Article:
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Report 2011: Gozo, Calypso’s Isle

By Eleanor from UK, Spring 2012

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Page 18 of 26: Lunzjata Valley

photo by MAW

Lunzjata Valley

This is the fertile valley separating the settlements of Fontana and Kercem, running down to the Xlendi road. There is an access road from Kercem which runs down the western side of the valley. The valley was used by the Knights for hunting.

We had seen a reference to Lunzjata Chapel and set off to find it. It is one of only two remaining chapels on the island which are partially built into the rock. The present chapel is one of the oldest on the island having been built in the 16thC on an earlier 14thC building.

We drove to Kercem and parked at the edge of the town above the valley. We walked past a lot of very large new houses. As there was no sign of the chapel, we asked a couple of old men sitting outside one of the houses if we were going the right way. They looked a bit confused but said, "yes." We followed a road which climbed up above valley past some old farm buildings with stone steps to a hay loft. This wasn’t right, so we then followed the road which dropped steeply down into valley, and through the terraced fields. We followed it nearly to the Xlendi road but with no sign of a chapel. We eventually found someone working in the fields who said it was on the other side of the valley and gave us instructions to find it.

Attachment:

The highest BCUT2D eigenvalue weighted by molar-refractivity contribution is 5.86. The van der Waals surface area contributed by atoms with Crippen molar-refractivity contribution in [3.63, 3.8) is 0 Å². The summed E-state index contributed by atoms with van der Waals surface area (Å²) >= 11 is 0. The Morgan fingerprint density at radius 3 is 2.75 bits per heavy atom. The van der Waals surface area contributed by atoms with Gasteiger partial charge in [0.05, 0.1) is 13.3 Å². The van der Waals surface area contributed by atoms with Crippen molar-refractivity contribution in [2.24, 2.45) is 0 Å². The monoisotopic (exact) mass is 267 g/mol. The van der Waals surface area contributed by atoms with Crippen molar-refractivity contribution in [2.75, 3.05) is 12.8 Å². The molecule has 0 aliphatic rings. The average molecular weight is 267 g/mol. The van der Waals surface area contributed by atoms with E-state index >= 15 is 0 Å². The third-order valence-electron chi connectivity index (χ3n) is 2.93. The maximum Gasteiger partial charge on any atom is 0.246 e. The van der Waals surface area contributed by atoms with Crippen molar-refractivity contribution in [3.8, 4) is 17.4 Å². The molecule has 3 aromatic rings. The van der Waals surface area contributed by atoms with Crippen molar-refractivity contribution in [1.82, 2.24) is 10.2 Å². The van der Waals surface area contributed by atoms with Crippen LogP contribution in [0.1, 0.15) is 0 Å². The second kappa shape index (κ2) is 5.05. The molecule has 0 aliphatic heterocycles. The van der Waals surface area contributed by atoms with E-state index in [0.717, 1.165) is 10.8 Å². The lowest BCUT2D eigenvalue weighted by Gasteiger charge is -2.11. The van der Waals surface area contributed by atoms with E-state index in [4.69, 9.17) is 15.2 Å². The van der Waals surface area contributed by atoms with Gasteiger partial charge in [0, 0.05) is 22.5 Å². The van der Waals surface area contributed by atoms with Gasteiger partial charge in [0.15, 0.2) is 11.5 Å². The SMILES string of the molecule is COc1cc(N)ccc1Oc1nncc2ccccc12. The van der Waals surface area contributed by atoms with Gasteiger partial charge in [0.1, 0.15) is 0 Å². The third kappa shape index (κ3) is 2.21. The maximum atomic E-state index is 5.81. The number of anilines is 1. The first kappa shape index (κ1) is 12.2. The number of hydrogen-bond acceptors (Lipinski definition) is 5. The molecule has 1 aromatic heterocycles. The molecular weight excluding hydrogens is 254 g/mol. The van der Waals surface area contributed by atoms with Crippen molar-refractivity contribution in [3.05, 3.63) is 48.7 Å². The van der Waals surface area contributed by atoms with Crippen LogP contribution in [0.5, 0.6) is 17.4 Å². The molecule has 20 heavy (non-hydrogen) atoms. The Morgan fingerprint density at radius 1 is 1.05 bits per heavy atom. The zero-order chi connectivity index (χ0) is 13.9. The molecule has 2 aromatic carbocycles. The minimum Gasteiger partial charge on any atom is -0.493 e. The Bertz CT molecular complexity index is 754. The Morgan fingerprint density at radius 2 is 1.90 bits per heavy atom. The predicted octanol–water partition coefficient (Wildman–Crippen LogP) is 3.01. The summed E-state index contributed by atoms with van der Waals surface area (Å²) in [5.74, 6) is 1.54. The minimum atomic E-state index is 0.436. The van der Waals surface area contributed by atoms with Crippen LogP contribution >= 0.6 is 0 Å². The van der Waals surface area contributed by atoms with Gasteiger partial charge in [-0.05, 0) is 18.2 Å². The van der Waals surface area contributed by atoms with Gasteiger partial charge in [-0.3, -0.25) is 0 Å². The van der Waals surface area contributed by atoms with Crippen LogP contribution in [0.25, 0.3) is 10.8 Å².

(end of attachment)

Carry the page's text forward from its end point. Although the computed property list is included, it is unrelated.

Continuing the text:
We walked back past the car and took a road which had a no entry/no through road sign. This lead to a track which dropped down steps carved in the limestone to the head of the valley. We could have been miles from anywhere. The west side of the valley is very green with carob trees and small, beautifully tended fields growing lettuces, cabbages, beans, onions in valley bottom. Terraced fields further up the hillside are used to grow hay or cereal crops.

As we dropped down the steps we caught a glimpse of the chapel across the valley. It is a small rectangular limestone building partly built under the cliff face with a small bell cote above. We saw someone arrive and unlock the side and main doors.

We dropped down the steps, across the footbridge at the head of the valley and up the steps on the far side to a road with an archway across it. This was the road we should have taken from Fontana.

The Priest was inside the church preparing for mass. It is a delightful small chapel. It is a very simple rectangular building with cream painted walls and a barrel roof with ribs. Red Damask drapes mark the transition of nave to chancel. It has a simple mass altar covered with a cloth. Behind is the high altar with a painting of the Annunciation with a smaller painting of God the Father above. Both are surrounded by gold carved frames which were re-gilded in 2004 after a fire. There is a small painting of St Anthony on the wall above the left hand altar which is protected by a red cover. To the left is a statue of St Joseph with the Christ Child and on the right a statue of the Annunciation.

When we left there were several older villagers sitting and waiting to go into the church for the service. We walked back up steps on far side of valley to the car to the sound of the church bell.

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